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12 thoughts on “Yet Another Example of “Old” Fossils that Look Young!”

  1. As far as I understand it, young earth creationists reject radioisotopic dating methods as “irresponsible” because the assumption of uniformitarian decay rates through time cannot be demonstrated. If uniformitarian assumptions are such a bad thing, then why make the argument that the decay rates of chitin are evidence for a young earth when the same uniformitarian assumptions are made?

    1. That’s a good question, Jordan. I think there are two important things to consider:

      1. One of the problems with the assumption of uniformitarian decay is the timescale over which you have to extrapolate. We have been studying radioactivity for a bit more than 100 years. To believe in radioactive dating, you have to extrapolate that over BILLIONS of years. That is, at best, a very poor extrapolation. To believe that chitin cannot survive very long, all you have to do is look at the experiments that have been done. They strongly indicate that chitin typically doesn’t survive very long. That conclusion takes no extrapolation at all.

      2. There is also the question of following the data. There are data out there that already suggest radioactive half lives are not constant. There are also data that suggest chitin can’t survive very long. Thus, it seems that the best way to follow the data is to be skeptical of radioactive dating and a millions of years old age for chitin-containing fossils.

  2. So, why would 25 million years be any different than a few hundreds of millions? If the first is possible, then why not the second?


    1. Jacob, it is not clear that the first is possible. As I said in my post, 25 million years is already quite surprising. More importantly, however, 400+ million years is 16 times the span, and it occurred in water, where the data already show how quickly chitin breaks down.

  3. Fascinating point. Do they not even make an argument as to how the chitin supposedly lasted so long? Do you think that they didn’t even recognize the problem?

    1. BK, they certainly recognize the problem. In the paper, the authors suggest that perhaps some of the chitin breaks down to form a waxy covering that protects the rest of the chitin. However, that doesn’t really work, because if the waxy coating is made from the products of protein/chitin breakdown, then microorganisms could still digest it. So you have to assume that despite the fact that the sea scorpion fossil was in water, somehow it was completely cut off from microorganisms, which have been shown to be incredibly good at decomposing chitin!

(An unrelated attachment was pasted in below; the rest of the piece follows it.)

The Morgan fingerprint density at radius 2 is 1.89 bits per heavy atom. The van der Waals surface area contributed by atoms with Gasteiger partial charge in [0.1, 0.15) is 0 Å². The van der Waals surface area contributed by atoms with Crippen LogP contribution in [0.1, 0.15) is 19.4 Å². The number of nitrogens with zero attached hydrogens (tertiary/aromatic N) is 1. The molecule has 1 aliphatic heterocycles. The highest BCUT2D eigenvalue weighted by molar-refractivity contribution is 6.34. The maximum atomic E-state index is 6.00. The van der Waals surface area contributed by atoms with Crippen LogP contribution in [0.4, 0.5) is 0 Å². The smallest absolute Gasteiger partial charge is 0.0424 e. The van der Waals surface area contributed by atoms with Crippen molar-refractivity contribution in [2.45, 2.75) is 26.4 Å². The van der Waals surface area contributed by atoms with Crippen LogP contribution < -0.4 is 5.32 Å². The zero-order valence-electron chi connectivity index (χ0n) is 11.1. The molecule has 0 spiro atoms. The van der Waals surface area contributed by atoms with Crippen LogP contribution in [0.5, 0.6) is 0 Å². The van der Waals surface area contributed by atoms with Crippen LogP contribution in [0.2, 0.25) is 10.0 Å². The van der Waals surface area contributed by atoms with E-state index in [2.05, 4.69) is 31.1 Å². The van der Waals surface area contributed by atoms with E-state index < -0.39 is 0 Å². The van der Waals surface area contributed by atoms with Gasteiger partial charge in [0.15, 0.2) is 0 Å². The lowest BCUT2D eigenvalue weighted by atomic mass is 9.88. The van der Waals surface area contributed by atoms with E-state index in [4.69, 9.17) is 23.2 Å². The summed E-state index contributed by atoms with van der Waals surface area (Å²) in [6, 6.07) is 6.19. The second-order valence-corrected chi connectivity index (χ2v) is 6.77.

4. I’d have to go with Jacob on this one. If it preserved, it’s preserved. From my scan of the info, it looks like they had to use some pretty sophisticated techniques to flush out the info.

    1. Thanks for your comment, Keith. There is no question the chitin is there. Thus, it has been preserved. The question rests on whether it is even possible for chitin to be preserved for so long, especially in water. I don’t think so, which calls into question the age of the fossils.

  5. Is it really a stretch to think that the eurypterid somehow was cut off decomposing microorganisms? Say, from having been buried in sediment? Happens all the time today.

    I mean, how old would this fossil be in the YEC timeframe? A few thousand years old? Based on known rates of chitin decomposition, I don’t think we would expect to find chitin even this old preserved in the fossil record. So if we’re willing to allow it in a YEC time frame, why not in a deep time frame? I think the only thing this study shows is that we have no idea how these things decompose in the face of rapid burial, and intense heat and pressure.

    1. Jordan, I think it is a stretch. I can imagine isolation for a while, but microorganisms are ubiquitous. It is hard to imagine isolation for thousands of years, much less millions, and much, much less hundreds of millions! You are right. In a YEC timeframe, the fossils would be a few thousand years old. It’s surprising enough that chitin can survive that long.

      Why consider it in a YEC time frame but not a deep time frame? Because the YEC time frame is hard enough to imagine chemically. The deep time frame strains the limits of credulity.

  6. Maybe this is evidence that both deep time and the YEC time frame are wrong and that the earth is only a few months old.